Comment: Bartholomew L. McLeay: EPA should uphold law on ethanol

Source: BY BARTHOLOMEW L. MCLEAY, Kansas City Star • Posted: Tuesday, October 21, 2014

The Environmental Protection Agency has been swarming around agriculture all year like locusts, invading farm fields with new water rules, imposing stifling new coal standards certain to disrupt future energy supplies and placing disguised limits on normal farming activities exempt from regulatory reach.

Nothing would be more unfair to rural America than changes now under consideration by EPA concerning the Renewable Fuel Standard (RFS).

RFS is a federal law designed to ensure a minimum amount of ethanol and biodiesel is purchased by U.S. refiners for blending into the nation’s fuel supply. EPA announced it was considering imposing a 1.4 billion gallon reduction this year.

RFS was enacted in 2005, and expanded in 2007, as a matter of national security. The United States could no longer wait to wean itself from price-gouging foreign oil suppliers.

Rural Americans fully subscribe to the free market, but they try to avoid appearing like they just fell off a turnip truck. They knew in 2005 a free market could not be made to work quickly in a capital-intensive industry like ethanol as long as huge oil conglomerates hold a gripping power on fuel distribution.

Enter RFS.

Congress led rural America to believe strict volume purchase requirements in RFS for corn ethanol, for example, would keep them safe. The law is clear. RFS is not to be reduced through 2022 unless it is shown to harm the economy or environment or there is an inadequate domestic supply.

None of these conditions exist.

Word on the country road, however, is EPA is considering reductions in RFS. That’s unfair. RFS is not a subsidy. It is not a hand-out. No farmer or ethanol producer will receive a single penny from taxpayers if RFS is unchanged.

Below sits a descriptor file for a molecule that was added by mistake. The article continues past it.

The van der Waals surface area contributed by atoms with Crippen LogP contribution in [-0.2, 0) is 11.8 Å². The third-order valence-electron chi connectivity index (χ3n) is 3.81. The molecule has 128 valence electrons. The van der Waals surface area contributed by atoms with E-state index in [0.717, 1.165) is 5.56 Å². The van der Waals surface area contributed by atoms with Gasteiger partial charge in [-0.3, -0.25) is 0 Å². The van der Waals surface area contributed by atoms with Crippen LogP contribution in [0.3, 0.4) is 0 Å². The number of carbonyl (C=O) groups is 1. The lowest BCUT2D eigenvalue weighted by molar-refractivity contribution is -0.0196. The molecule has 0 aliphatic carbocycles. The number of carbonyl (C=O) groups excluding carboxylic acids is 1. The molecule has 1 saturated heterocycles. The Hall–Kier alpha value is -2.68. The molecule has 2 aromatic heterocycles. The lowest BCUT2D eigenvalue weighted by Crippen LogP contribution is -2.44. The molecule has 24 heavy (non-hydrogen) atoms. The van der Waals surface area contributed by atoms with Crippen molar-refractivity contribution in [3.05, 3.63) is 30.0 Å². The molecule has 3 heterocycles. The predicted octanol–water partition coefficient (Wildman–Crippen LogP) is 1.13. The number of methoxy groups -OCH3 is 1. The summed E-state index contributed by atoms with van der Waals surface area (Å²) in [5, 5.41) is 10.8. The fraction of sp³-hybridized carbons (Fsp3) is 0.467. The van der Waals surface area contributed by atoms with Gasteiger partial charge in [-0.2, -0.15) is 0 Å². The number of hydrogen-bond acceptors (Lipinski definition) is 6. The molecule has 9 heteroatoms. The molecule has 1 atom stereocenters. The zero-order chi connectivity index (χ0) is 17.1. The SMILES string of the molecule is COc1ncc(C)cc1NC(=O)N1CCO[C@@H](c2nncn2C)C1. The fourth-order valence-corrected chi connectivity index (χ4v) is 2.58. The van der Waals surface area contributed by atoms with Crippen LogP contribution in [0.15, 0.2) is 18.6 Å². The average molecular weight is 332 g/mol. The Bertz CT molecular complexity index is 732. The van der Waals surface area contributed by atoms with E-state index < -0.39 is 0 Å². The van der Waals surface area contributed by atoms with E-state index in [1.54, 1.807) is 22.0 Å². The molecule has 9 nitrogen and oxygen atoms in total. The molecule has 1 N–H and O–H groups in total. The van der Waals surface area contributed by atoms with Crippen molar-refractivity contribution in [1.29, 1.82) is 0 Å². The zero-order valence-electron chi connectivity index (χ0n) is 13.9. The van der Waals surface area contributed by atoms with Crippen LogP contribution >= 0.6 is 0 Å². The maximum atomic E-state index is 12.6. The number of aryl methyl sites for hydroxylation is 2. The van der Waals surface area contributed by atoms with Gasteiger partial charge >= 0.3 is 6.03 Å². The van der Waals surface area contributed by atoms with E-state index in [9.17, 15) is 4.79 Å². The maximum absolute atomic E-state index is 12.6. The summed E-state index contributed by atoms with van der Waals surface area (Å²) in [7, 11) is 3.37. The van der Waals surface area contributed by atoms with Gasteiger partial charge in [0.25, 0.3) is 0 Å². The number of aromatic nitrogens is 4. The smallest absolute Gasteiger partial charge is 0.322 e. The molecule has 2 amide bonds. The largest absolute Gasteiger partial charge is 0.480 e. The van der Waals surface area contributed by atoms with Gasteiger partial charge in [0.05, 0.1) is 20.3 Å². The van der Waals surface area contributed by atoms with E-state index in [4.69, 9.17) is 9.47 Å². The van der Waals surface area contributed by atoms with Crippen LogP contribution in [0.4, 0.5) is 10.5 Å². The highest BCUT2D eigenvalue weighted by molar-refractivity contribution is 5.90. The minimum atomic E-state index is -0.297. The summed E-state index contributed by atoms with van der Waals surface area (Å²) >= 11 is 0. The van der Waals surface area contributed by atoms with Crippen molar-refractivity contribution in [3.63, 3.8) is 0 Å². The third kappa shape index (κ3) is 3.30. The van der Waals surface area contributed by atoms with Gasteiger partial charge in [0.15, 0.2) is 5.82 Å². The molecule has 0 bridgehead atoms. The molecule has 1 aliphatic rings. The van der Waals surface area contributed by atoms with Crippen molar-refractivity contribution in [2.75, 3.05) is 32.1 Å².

RFS honors a promise. For many ethanol investors, their equity investment, financial and sweat, has only recently become positive.

EPA appears to be tilting at windmills about a “blend wall” supposedly reached when gasoline is limited to 10 percent ethanol (E10) and a related claim that higher ethanol blends like E15 damage vehicles. These claims are made of fumes.

E15 is acceptable in 75 percent of cars, trucks and SUVs on the road. Numerous studies have found no “meaningful differences between E15 and E10 in any performance category.” NASCAR uses E15 on “every lap.”

There would be no blend wall or RFS reduction if E15 was not suppressed by certain Big Oil inerests. Ask Zarco USA in Lawrence. Zarco refused the demand of a top five oil company to use premium gasoline over E15. Zarco is now a former franchisee.

An RFS reduction is unfortunate for other reasons. Ethanol is the cheapest and highest performing fuel on the market and approved under all current U.S. automobile warranties. According to industry sources, corn ethanol annually reduces greenhouse gas emissions by 34 percent compared to gasoline, equivalent to removing eight million cars from the streets.

The Congressional Budget Office confirmed food prices will not rise due to RFS. Corn ethanol further generates a nutritious animal feedstock.

In all, ethanol increased GDP by $44 billion in 2013 and indirectly created hundreds of thousands of jobs.

EPA should uphold RFS. It brings new domestic energy and cleaner air.

Bartholomew L. McLeay is an Omaha, Neb., lawyer practicing in agriculture and energy law.

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